ETW traces record a wealth of information about how a Windows system is behaving. When analyzing a new and unknown problem there is no replacement for loading the trace into WPA and following the clues to a solution. The thrill of the hunt and the creative challenge of finding a visualization that will reveal the root cause never gets old (too nerdy? Sorry – I do enjoy this).
But sometimes you want to extract some commonly found piece of information from multiple traces, and doing this manually is tedious and error prone.
I recently hit some multi-minute delays on my workstation. After investigating I found that the problem was due to a lock being held for five minutes, and during that time the lock-holder was mostly just spinning in a nine-instruction loop.
Coming up with a good title for my blog posts is critical but I immediately realized that the obvious title of “48 processors blocked by nine instructions” was taken already by a post from less than a month earlier. The number of processors blocked is different, and the loop is slightly longer but, really, it’s just deja vu all over again. So, while I will explain the new issue that I found I first want to discuss the question of why this keeps happening.
Why does this happen?
Roughly speaking it’s due to an observation which I’m going to call Dawson’s first law of computing: O(n^2) is the sweet spot of badly scaling algorithms: fast enough to make it into production, but slow enough to make things fall down once it gets there.
I’ve recently started using heap snapshots on Windows to track heap allocations. I was able to use heap snapshots to record call stacks for all outstanding allocations in Chrome’s browser process over a full two weeks, letting me account for pretty much every byte of memory consumed.
Since then I have used heap snapshots to find wasteful memory usage in the Windows heap, a memory leak in a security tool injected into Chrome, and many details of Chrome’s memory usage that I was not previously aware of.
I first read about heap snapshots here. This page gives the mechanics of how to record a heap snapshot but it spends very little time explaining what heap snapshots are or how to use them effectively.
I seem to have a habit of writing about super powerful machines whose many cores are laid low by misuse of locks. So. Yeah. It’s that again.
But this one seems particularly impressive. I mean, how often do you have one thread spinning for several seconds in a seven-instruction loop while holding a lock that stops sixty-three other processors from running. That’s just awesome, in a horrible sort of way.
Contrary to popular belief I don’t actually have a machine with 64 logical processors, and I’ve never seen this particular problem. But a friend hit this problem,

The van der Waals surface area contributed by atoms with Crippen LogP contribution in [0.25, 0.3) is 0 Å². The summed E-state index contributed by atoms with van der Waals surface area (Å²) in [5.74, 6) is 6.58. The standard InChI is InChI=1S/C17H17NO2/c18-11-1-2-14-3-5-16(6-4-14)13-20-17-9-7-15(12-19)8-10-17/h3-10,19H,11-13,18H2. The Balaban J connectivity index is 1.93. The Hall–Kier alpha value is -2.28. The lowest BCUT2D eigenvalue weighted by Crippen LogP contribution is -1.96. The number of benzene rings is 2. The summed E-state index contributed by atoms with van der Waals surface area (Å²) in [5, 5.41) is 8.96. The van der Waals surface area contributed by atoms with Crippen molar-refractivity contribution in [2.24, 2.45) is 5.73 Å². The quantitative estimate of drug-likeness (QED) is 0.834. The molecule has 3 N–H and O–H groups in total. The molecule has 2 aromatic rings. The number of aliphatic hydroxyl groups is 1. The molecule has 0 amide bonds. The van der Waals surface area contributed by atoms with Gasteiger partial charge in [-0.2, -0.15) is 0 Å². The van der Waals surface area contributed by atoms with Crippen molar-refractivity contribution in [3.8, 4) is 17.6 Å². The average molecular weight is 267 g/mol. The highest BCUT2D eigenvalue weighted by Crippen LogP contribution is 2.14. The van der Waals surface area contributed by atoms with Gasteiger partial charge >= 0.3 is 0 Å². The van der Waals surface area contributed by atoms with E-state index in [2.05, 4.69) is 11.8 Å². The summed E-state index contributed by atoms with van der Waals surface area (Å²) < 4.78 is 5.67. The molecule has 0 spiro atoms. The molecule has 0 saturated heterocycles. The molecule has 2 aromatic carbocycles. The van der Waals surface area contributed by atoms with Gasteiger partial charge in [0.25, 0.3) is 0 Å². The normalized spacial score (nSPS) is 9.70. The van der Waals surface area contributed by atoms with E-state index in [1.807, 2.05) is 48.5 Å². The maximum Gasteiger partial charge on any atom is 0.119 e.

nerd-sniped me asked for help, and I decided it was interesting enough to look at. They sent me an ETW trace that contained enough information for me to craft a tweet-for-help which resolved the issue swiftly.
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So many possible introductions to this one:
- Windows 7: Sheesh, I sure am slow at creating processes
- Windows 10: Hold my beer…
Or how about:
- A) How long does CreateProcess take on Windows?
- B) How long would you like it to take?
- A) You mean you can make it as fast as I want?
- B) No, I can make it as *slow* as you want
O(n^2) algorithms that should be linear are the best.
Note that, despite breathless and click-baity claims to the contrary, the performance of Chrome and Chromium was never affected by this bug. Only Chromium’s tests were affected, and that slowdown has been 100% mitigated.
CFG ended up being a big part of this issue, and eight months earlier I had hit a completely unrelated CFG problem, written up here.
I often find odd performance issues all on my own, but sometimes they are given to me. So it was when I returned from vacation to find that I’d been CCed on an interesting looking bug. Vivaldi had reported “Unit test performance much worse on Win10 than Win7”. unit_tests were taking 618 seconds on Win10, but just 125 seconds on Win7.
Update, April 23, 2019: Microsoft received the initial “anomaly” report on the 15th, the repro steps on the 21st, and announced a fix today. Quick work!
By the time I looked at the bug it was suspected that CreateProcess running slowly was the problem. My first guess was that the problem was UserCrit lock contention caused by creating and destroying default GDI objects. Windows 10 made these operations far more expensive, I’d already written four blog posts about the issues that this causes, and it fit the symptoms adequately well.